In the Army OGC offices, Mr. Morello and Mr. Taylor provided me with a copy of a composite document (ATT 2) capped by an Action Memo from DoD General Counsel William Raynes to the Secretary of Defense entitled "Counter-Resistance Techniques." The memo, which I had not seen before,[3] evidenced that on December 2, 2002, Secretary Rumsfeld had approved the use of certain identified interrogation techniques at Guantanamo, including (with some restrictions) the use of stress positions, hooding, isolation, "deprivation of light and auditory stimuli," and use of "detainee-individual phobias (such as fear of dogs) to induce stress." This composite document (further referred to as the "Decemberr 2nd Memo") showed that the request for the authority to emply the techniques had originated with an October 11, 2002, memorandum from MG Michael Dunlavey, the Commander of JTF-170, to the Commander, SOUTHCOM, and had proceeded up the chain of command through the Joint Staff until reaching the Secretary. The Dunlavey memo was accompanied by a legal brief signed by LTC Diane Beaver, the SJA to JTF-170, generally finding that application of the interrogation techniques complied with law.

Mr. Morello and Mr. Taylor demonstrated great concern with the decision to authorize the interrogation techniques. Mr. Morello said that "they had tried to stop it," without success, and had been advised not to question the settled decision further.

Upon returning to my office I reviewed the Secretary's December 2nd Memo and the Beaver Legal Brief more closely. The brief held, in summary, that torture was prohibited but cruel, inhuman, or degrading treatment could be inflicted on the Guantanamo detainees with near impunity because, at least in that location, no law prohibited such action, no court would be vested with jurisdiction to entertain a complaint on such allegations, and various defenses (such as good motive or necessity) would shield any U.S. official accused of the unlawful behavior. I regarded the memo as a wholly inadequate analysis of the law and a poor treatment of this difficult and highly sensitive issue. As for the December 2nd Memo, I concluded that it was fatally grounded on these serious failures of legal analysis. As described in the memo and supporting documentation, the interrogation techniques approved by the Secretary should not have been authorized because some (but not all) of them, whether applied singly or in combination, could produce effects reaching the level of torture, a degree of mistreatment not otherwise proscribed by the memo because it did not articulate any bright-line standard for prohibited detainee treatment, a necessary element in any such document. Furthermore, even if the techniques as applied did not reach the level of torture, they almost certainly would constitute "cruel, inhuman, or degrading treatment," another class of unlawful treatment.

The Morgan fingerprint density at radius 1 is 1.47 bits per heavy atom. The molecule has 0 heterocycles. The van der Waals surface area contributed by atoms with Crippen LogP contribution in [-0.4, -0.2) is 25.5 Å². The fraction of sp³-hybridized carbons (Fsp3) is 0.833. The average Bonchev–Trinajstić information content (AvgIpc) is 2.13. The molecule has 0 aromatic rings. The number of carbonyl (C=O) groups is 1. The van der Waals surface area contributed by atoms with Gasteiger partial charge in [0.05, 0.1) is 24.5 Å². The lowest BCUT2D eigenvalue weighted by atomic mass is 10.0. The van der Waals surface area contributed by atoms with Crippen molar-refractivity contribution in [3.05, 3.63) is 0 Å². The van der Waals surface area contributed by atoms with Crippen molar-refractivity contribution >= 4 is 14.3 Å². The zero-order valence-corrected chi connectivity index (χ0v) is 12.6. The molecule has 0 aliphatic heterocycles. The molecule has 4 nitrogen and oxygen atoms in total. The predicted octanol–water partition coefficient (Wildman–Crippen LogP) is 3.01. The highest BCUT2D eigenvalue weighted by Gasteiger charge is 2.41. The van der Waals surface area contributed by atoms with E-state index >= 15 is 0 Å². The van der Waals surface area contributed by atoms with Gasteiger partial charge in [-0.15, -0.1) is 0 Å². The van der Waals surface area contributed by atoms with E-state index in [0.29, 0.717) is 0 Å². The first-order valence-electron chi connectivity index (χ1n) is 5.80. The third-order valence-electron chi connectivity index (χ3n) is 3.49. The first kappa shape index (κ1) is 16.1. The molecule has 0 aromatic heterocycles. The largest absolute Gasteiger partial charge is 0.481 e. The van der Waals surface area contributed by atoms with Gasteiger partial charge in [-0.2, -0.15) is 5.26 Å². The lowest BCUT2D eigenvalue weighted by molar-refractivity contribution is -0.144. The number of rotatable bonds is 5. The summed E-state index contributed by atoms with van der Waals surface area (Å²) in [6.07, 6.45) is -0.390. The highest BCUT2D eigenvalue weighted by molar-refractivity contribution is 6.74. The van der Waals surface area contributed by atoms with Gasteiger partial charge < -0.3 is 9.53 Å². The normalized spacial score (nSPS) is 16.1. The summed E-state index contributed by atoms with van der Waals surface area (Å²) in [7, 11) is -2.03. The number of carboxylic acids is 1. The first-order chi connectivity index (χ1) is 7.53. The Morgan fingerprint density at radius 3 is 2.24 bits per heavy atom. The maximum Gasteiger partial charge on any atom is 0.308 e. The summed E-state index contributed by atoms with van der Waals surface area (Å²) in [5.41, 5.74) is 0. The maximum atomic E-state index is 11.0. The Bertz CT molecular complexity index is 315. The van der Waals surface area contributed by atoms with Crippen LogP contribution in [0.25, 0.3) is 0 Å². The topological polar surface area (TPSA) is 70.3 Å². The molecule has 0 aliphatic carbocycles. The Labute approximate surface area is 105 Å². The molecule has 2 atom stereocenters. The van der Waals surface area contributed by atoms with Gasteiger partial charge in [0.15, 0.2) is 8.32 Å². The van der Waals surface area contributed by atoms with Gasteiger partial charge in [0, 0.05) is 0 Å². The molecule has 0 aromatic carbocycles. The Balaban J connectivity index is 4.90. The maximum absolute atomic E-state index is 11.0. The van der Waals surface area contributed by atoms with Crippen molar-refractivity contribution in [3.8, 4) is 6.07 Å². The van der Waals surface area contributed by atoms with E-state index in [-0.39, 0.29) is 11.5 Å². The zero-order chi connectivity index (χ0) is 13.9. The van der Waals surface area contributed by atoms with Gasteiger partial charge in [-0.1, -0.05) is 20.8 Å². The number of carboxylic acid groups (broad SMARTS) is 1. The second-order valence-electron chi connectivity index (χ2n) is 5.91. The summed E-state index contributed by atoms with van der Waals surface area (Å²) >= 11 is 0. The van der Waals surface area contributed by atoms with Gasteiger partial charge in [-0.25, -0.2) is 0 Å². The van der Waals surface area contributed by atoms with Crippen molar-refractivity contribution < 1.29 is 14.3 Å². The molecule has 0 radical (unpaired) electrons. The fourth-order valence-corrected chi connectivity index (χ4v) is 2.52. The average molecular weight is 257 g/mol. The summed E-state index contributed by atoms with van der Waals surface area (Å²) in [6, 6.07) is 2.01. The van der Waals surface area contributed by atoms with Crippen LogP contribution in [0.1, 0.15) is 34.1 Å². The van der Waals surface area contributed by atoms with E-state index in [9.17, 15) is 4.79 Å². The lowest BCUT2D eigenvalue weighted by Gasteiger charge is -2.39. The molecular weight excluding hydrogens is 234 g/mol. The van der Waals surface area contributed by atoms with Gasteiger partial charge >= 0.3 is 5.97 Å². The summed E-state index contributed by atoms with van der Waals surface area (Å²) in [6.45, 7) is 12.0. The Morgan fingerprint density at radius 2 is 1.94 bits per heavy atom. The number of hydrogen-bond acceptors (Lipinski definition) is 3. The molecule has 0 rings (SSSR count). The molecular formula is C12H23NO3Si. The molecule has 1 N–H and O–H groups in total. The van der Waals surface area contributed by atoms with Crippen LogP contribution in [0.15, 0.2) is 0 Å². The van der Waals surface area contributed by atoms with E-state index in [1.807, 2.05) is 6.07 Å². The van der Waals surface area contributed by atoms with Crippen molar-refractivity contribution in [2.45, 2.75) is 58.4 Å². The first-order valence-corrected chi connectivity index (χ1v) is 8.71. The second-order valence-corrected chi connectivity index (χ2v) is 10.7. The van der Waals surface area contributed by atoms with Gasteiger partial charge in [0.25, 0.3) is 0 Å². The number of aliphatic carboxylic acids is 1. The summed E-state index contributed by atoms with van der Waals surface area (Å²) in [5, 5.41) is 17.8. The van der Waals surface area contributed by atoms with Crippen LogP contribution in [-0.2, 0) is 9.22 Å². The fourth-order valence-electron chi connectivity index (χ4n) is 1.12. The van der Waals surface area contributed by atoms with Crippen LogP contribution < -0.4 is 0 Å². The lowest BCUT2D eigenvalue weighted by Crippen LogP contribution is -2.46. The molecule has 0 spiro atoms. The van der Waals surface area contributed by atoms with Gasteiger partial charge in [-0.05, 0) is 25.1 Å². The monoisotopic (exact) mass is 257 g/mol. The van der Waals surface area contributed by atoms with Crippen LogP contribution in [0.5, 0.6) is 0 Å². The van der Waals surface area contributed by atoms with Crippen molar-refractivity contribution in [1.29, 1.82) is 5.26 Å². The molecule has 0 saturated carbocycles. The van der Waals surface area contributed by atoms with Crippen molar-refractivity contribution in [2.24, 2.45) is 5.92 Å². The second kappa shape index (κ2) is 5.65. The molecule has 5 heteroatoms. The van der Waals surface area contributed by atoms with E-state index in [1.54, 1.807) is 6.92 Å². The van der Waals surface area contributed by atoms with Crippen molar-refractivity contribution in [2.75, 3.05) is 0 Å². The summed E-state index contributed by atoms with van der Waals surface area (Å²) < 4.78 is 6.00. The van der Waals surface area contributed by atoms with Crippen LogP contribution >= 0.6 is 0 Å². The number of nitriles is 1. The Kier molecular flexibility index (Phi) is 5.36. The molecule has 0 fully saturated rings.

In my view, the alleged detainee abuse, coupled with the fact that the Secretary of Defense's memo had authorized at least aspects of it, could —— and almost certainly would —— have severe ramifications unless the policy was quickly reversed. Any such mistreatment would be unlawful and contrary to the President's directive to treat the detainees "humanely." In addition, the consequences of such practices were almost incalculably harmful to U.S. foreign, military, and legal policies. Because the American public would not tolerated such abuse, I felt the political fallout was likely to be severe. I provided RADM Lohr with a copy of the December 2nd Memo and requested that Navy JAG prepare a legal analysis of the issues. I also decided to brief Secretary of the Navy Gordon England and take my objections to DOD GC Haynes as quickly as possible.